SchoolArts Magazine

MAY-JUN 2007

SchoolArts is a national art education magazine committed to promoting excellence, advocacy, and professional support for educators in the visual arts since 1901.

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Page 36 of 75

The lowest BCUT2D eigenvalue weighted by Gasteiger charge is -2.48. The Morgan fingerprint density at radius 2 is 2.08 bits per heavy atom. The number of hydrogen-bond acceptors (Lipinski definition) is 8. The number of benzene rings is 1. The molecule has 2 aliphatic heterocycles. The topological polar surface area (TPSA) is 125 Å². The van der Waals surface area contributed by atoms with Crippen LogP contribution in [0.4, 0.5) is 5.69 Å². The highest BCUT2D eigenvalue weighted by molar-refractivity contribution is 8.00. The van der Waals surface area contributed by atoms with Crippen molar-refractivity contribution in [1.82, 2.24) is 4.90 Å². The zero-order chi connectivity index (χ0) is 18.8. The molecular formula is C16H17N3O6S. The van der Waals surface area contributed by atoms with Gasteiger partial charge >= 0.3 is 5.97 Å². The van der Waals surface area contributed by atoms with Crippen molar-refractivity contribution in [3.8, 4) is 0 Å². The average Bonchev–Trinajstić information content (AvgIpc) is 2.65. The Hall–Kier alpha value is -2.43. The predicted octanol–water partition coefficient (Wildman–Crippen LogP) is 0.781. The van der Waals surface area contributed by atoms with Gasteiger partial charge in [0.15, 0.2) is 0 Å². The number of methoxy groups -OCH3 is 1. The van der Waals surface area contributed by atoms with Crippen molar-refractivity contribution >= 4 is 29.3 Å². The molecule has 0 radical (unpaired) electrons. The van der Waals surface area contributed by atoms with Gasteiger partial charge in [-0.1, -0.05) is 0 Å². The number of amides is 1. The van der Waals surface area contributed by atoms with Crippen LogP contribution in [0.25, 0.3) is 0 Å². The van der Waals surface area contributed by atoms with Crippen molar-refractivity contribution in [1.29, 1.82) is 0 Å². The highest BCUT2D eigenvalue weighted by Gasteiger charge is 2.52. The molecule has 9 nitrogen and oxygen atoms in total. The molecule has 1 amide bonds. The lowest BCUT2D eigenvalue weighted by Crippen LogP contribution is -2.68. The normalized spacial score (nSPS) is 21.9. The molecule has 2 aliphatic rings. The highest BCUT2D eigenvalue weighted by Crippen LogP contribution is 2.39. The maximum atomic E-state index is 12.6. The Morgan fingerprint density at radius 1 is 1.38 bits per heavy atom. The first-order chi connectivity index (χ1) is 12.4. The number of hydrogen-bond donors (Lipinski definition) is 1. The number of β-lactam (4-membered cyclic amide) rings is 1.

All Levels About the Tapestry This tapestry was woven in France more than three hundred years ago. It is one of at least ten such tapestries based on a series of mythological stories by the Roman poet Ovid. The stories are called Metamorphoses because in each story a metamorphosis, or change, occurs. The tapestry tells the story of Diana, the goddess of hunting (known as Artemis in Greek mythology). The objects in her basket identify her as a hunter. According to the myth in Metamorphoses, Diana was bathing in the woods with her nymph attendants when Actaeon, a human, who was out hunting with his dogs, acciden- l o o k i n g a n d l e a r n i n g Evan Levy How Tapestries Were Used A tapestry is a woven textile, often showing a picture. In eighteenth-century Europe, tapestries were usually intended to hang on the walls of churches and palaces. Often they were made as a set, called a chamber, and were hung around a room so that all the walls were covered. The border of the tapestry resembles a frame and shows classical imagery such as animals, including monkeys and squirrels, and fruit, including persimmons and grapes. The tapestry is based on Metamorphoses, a series of mythological stories by the Roman poet Ovid. In each story a metamorphosis, or change, occurs. Actaeon and Diana are identified as the main figures in several ways: both are standing with hands outstretched and both are surrounded by similar colors: red (or pink), white, and blue. A number of animals, such as the hunting dogs, emphasize the dark mood of the story; similarly, overhead, a bird of prey, possibly a vulture, wheels high above Actaeon, ominously waiting for the impending events to unfold. Diana and Actaeon tally stumbled into the forest. Although he had not purposely witnessed her in this situation, Diana was furious that he had seen her bathing. In her fury, Diana pointed her finger, splashed water on him, and changed him into a stag. His own hunting dogs then attacked and killed him. The scene in this tapestry shows the moment of Actaeon's transformation, when horns crown his head as he changes into a stag. Diana and Actaeon from a set of Ovid's Metamorphoses (details). Designed before 1680, woven late 17th–early 18th century. French (Paris); workshop of Jean Jans the Younger (French, about 1644–1723), Gobelins Tapestry Manufactory. Wool and silk tapestry, 130 x 182" (330 x 462 cm). The Metropolitan Museum of Art, New York, Gift of Mrs. George S. Amory, in memory of her father and mother, Mr. and Mrs. Amory Sibley Carhart, 1964 (64.208).

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